What to do with ice-covered trees
Move damaged trees when it’s safe and necessary; otherwise best bet is to let nature take its course.
The Dec. 21-22, 2013 ice storm brought unprecedented levels of ice damage throughout the Midwest and beyond. As hundreds of thousands of Michigan residents look out at the ice-ravaged landscapes one of the most common questions is “What do I do with these ice-covered trees?”
A heavy layer of ice coats this small branch. Photo credit: Bert Cregg
The answer depends on several factors.
First, is the tree or limb touching or near a power line? If so, stay at least 25 feet away and contact your local utility. Because of the volume of calls you may have to go through an automated system but make sure to stay with the process so the utility is aware of the situation and can get it in the queue.
Second, does the tree have to be moved? If the tree or limb is blocking a road or driveway, then it may be necessary to move the downed tree or limb. In the current storm we are seeing trees that may be covered with an inch of ice or more. This makes a potentially dangerous situation even more so. Do not attempt to work around limbs that have broken off and hung up in a tree crown or limbs that are partially broken off. These can break off without warning with devastating force. Contact a professional tree care provider to deal with overhead limbs down on trees.
In most cases the safest course of action at this point is to let nature take its course. The heavy ice accumulation has been hardest on broad-leaved, deciduous trees, particularly those that had decay or other defect. For those trees the damage is done. These trees can be cleaned up later when then ice is gone and it is safer to work around the trees.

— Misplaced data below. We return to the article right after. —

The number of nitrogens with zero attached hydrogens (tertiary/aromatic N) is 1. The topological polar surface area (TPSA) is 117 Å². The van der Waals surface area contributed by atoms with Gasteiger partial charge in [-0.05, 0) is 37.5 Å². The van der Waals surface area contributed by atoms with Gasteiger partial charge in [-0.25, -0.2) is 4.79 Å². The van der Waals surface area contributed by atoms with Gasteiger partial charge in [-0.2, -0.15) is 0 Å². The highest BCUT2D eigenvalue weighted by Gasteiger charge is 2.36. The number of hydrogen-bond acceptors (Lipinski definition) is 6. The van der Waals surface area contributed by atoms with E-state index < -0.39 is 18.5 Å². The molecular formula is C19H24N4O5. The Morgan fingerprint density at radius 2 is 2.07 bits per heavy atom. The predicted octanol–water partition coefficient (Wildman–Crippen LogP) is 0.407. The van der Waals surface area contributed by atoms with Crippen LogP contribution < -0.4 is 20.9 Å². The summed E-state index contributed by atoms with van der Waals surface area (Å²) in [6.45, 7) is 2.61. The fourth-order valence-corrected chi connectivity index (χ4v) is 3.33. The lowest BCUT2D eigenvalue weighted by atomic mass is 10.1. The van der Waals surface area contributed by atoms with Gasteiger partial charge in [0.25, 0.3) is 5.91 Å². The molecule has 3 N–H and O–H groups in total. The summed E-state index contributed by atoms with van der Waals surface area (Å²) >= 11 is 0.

Damaged hickory tree. Photo credit: Bert Cregg, MSU
Many people are concerned about trees, particularly birches, which were bent over by the weight of the ice accumulation. Often these trees will be able to recover once the ice melts. Many homeowners are tempted to try to shake the tree or break the ice off. In the current storm, the ice coating is very thick and difficult to remove. Attempting to remove it may cause more damage and breakage than simply leaving the tree alone. Unless there is a compelling reason otherwise, the safest course is to let the tree recover on its own.
Bent over birch tree. Photo credit: Bert Cregg, MSU
See the related Michigan State University Extension articles for more information
- Tree damage from the December 2013 ice storm Part 1: Winners and losers
- Tree damage from the December 2013 ice storm Part 2: Assessing damage
- Extent of cold injury to landscape plants from the “Polar Vortex”
Dr. Cregg’s work is funded in part by MSU‘s AgBioResearch.